Butyrate Disk Test: Principle, Procedure, Results, Uses

By Acharya Tankeshwar •  Updated: 06/23/21 •  2 min read

The butyrate disk test is a rapid test for the detection of the enzyme butyrate esterase. When used in conjunction with characteristic morphology on a blood agar plate, typical Gram stain, and a positive oxidase test, the butyrate test is useful for the definitive identification of Moraxella (Branhamella) catarrhalis.

Suspected bacterial colonies are applied on the filter paper disk impregnated with bromo-chloro-indolyl butyrate (butyrate esterase substrate) and are examined for the presence of a blue color.

Principle

Hydrolysis of bromo-chloro-indolyl butyrate impregnated in the disks by the enzyme, butyrate esterase releases indoxyl, which in the presence of oxygen spontaneously forms indigo, a chromogenic compound that appears blue to blue-violet. If the filter paper disk is blue in color, the organism is identified as M. catarrhalis If the disk is colorless (white), the butyrate esterase reaction is recorded as negative.

4-methylumbelliferyl butyrate (MUB) can also be used as a substrate. Hydrolysis of the MUB produces a fluorescent compound visible under UV light.

Test Organism

Gram-negative, oxidase-positive diplococci growing on blood agar as white colonies that remain together when lifted with a loop or wire.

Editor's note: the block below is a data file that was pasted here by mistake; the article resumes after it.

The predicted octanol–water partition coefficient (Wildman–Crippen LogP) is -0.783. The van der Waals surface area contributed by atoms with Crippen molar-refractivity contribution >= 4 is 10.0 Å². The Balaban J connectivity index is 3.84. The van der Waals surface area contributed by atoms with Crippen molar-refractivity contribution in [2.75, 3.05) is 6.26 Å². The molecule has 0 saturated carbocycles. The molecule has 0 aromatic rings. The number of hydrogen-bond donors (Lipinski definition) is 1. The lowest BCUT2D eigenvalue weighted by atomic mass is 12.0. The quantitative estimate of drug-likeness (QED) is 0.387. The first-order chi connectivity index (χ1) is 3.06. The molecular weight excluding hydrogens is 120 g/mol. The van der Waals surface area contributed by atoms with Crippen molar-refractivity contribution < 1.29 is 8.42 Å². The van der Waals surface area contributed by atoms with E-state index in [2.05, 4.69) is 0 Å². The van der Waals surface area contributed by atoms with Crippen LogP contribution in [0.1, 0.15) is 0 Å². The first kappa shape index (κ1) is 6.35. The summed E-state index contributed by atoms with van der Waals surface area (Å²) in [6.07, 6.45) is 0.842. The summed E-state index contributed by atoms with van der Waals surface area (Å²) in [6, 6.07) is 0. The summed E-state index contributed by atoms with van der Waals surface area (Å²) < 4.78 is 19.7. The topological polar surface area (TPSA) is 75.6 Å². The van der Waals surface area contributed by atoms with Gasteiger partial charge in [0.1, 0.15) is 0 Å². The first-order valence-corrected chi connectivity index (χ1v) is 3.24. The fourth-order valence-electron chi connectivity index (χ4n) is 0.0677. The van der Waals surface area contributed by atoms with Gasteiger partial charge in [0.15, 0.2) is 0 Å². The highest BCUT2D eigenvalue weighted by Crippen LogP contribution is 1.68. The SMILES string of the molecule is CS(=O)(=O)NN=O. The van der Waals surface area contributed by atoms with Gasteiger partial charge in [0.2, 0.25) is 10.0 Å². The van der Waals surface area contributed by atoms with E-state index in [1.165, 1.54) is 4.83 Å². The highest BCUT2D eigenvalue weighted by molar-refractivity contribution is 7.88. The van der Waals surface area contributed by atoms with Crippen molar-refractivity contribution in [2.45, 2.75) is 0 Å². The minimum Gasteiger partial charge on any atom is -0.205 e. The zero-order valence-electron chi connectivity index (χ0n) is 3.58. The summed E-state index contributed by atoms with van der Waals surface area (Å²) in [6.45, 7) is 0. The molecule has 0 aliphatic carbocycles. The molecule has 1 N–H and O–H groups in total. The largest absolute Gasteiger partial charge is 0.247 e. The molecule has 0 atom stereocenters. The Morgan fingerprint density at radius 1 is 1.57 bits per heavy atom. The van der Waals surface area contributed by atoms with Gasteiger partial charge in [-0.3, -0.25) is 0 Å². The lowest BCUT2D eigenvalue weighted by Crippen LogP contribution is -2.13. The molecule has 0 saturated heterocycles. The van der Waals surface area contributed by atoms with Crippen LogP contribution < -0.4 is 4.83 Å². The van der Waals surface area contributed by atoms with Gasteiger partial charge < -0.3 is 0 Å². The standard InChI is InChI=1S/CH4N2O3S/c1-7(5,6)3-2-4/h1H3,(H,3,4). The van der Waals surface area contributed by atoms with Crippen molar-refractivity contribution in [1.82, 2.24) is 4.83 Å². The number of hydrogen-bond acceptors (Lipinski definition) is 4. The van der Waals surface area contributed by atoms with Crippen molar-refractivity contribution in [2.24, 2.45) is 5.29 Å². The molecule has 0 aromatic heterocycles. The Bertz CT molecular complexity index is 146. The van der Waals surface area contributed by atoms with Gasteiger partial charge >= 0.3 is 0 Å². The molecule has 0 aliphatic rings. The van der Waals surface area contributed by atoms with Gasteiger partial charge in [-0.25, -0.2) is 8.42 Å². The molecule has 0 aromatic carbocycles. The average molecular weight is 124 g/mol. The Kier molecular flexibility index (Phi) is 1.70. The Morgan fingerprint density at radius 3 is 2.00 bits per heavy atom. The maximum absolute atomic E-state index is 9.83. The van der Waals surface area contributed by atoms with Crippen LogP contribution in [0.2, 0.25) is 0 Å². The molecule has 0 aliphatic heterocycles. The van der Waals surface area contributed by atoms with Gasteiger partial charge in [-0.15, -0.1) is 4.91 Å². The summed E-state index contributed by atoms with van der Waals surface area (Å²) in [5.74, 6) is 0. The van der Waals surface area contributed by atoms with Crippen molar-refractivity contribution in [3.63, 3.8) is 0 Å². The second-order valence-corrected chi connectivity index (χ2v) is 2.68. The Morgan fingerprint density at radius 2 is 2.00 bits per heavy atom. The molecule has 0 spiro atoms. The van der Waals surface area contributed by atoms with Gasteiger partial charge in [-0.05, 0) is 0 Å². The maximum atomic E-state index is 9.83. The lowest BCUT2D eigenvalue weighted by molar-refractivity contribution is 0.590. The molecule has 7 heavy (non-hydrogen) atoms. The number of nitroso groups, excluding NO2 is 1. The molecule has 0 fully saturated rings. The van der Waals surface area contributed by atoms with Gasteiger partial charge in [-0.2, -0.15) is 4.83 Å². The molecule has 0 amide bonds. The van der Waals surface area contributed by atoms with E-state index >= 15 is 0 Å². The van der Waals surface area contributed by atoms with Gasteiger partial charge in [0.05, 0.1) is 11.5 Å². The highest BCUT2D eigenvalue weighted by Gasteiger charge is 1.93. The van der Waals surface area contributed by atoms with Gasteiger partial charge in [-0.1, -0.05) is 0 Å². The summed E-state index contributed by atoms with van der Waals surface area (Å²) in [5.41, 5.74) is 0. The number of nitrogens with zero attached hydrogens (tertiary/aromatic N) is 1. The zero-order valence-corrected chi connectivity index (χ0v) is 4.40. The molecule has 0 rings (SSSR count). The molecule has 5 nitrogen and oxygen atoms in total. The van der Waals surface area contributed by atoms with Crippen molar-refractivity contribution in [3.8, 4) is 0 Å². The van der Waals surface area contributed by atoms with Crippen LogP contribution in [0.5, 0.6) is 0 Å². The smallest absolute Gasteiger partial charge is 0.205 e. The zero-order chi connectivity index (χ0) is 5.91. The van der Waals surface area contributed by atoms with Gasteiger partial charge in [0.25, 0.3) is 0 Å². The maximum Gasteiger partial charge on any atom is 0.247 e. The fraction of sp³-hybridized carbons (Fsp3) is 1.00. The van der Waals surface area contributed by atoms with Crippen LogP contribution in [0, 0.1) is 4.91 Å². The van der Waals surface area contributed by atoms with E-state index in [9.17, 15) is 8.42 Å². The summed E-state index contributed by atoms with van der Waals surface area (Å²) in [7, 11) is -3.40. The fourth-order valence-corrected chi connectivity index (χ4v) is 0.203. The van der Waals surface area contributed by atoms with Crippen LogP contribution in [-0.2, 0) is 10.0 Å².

Use

Procedure of Butyrate Disk Test

  1. Remove a disk from the vial and place it on a glass microscope slide
  2. Add 1 drop of reagent-grade water. This should leave a slight excess of water on the disk.
  3. Using a wooden applicator stick, rub a small amount of several colonies of oxidase-positive, Gram-negative diplococci from an 18 to 24 hour pure culture on to the disk.
  4. Incubate at room temperature for up to 5 minutes.
Butyrate disk test
Butyrate disk test A, Positive test. B. Negative test

Expected results:

  1. Positive: Development of blue color or fluorescence (if MUB is used as a substrate) during 5 minute incubation period.
  2. Negative: No color change

Quality control:

References and further readings

  1. Clinical Microbiology Procedures Handbook, Fourth Edition. (2016). American Society of Microbiology. https://doi.org/10.1128/9781555818814

Acharya Tankeshwar

Hello, thank you for visiting my blog. I am Tankeshwar Acharya. Blogging is my passion. As an asst. professor, I am teaching microbiology and immunology to medical and nursing students at PAHS, Nepal. I have been working as a microbiologist at Patan hospital for more than 10 years.

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